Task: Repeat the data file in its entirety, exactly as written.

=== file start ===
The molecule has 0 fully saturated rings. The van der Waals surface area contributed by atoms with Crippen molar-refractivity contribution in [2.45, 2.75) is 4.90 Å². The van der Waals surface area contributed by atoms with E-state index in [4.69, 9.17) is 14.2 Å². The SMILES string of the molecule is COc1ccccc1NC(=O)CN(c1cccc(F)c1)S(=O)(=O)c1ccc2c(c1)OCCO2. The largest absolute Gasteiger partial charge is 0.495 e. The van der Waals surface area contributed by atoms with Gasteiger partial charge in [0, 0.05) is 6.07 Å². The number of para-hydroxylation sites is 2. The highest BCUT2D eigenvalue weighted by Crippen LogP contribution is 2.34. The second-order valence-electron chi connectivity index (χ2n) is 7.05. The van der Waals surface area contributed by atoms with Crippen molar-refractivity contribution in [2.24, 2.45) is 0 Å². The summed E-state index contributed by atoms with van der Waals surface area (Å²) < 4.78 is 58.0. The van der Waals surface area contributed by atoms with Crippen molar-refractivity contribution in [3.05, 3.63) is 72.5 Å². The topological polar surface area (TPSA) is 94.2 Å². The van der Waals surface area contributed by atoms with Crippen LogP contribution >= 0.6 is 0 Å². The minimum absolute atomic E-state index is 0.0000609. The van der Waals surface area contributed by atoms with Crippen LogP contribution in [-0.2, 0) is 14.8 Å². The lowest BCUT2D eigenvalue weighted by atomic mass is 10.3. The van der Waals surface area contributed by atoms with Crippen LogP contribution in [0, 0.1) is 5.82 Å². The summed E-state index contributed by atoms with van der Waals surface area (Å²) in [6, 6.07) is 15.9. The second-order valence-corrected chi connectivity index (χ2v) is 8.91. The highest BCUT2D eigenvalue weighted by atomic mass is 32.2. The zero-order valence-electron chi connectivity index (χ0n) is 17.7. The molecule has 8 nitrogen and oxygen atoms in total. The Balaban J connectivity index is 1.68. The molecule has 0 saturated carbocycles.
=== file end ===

The molecule has 0 fully saturated rings. The van der Waals surface area contributed by atoms with Crippen molar-refractivity contribution in [2.45, 2.75) is 4.90 Å². The van der Waals surface area contributed by atoms with E-state index in [4.69, 9.17) is 14.2 Å². The SMILES string of the molecule is COc1ccccc1NC(=O)CN(c1cccc(F)c1)S(=O)(=O)c1ccc2c(c1)OCCO2. The largest absolute Gasteiger partial charge is 0.495 e. The van der Waals surface area contributed by atoms with Gasteiger partial charge in [0, 0.05) is 6.07 Å². The number of para-hydroxylation sites is 2. The highest BCUT2D eigenvalue weighted by Crippen LogP contribution is 2.34. The second-order valence-electron chi connectivity index (χ2n) is 7.05. The van der Waals surface area contributed by atoms with Crippen molar-refractivity contribution in [2.24, 2.45) is 0 Å². The summed E-state index contributed by atoms with van der Waals surface area (Å²) < 4.78 is 58.0. The van der Waals surface area contributed by atoms with Crippen molar-refractivity contribution in [3.05, 3.63) is 72.5 Å². The topological polar surface area (TPSA) is 94.2 Å². The van der Waals surface area contributed by atoms with Crippen LogP contribution >= 0.6 is 0 Å². The minimum absolute atomic E-state index is 0.0000609. The van der Waals surface area contributed by atoms with Crippen LogP contribution in [-0.2, 0) is 14.8 Å². The lowest BCUT2D eigenvalue weighted by atomic mass is 10.3. The van der Waals surface area contributed by atoms with Crippen LogP contribution in [0, 0.1) is 5.82 Å². The summed E-state index contributed by atoms with van der Waals surface area (Å²) in [6, 6.07) is 15.9. The second-order valence-corrected chi connectivity index (χ2v) is 8.91. The highest BCUT2D eigenvalue weighted by atomic mass is 32.2. The zero-order valence-electron chi connectivity index (χ0n) is 17.7. The molecule has 8 nitrogen and oxygen atoms in total. The Balaban J connectivity index is 1.68. The molecule has 0 saturated carbocycles.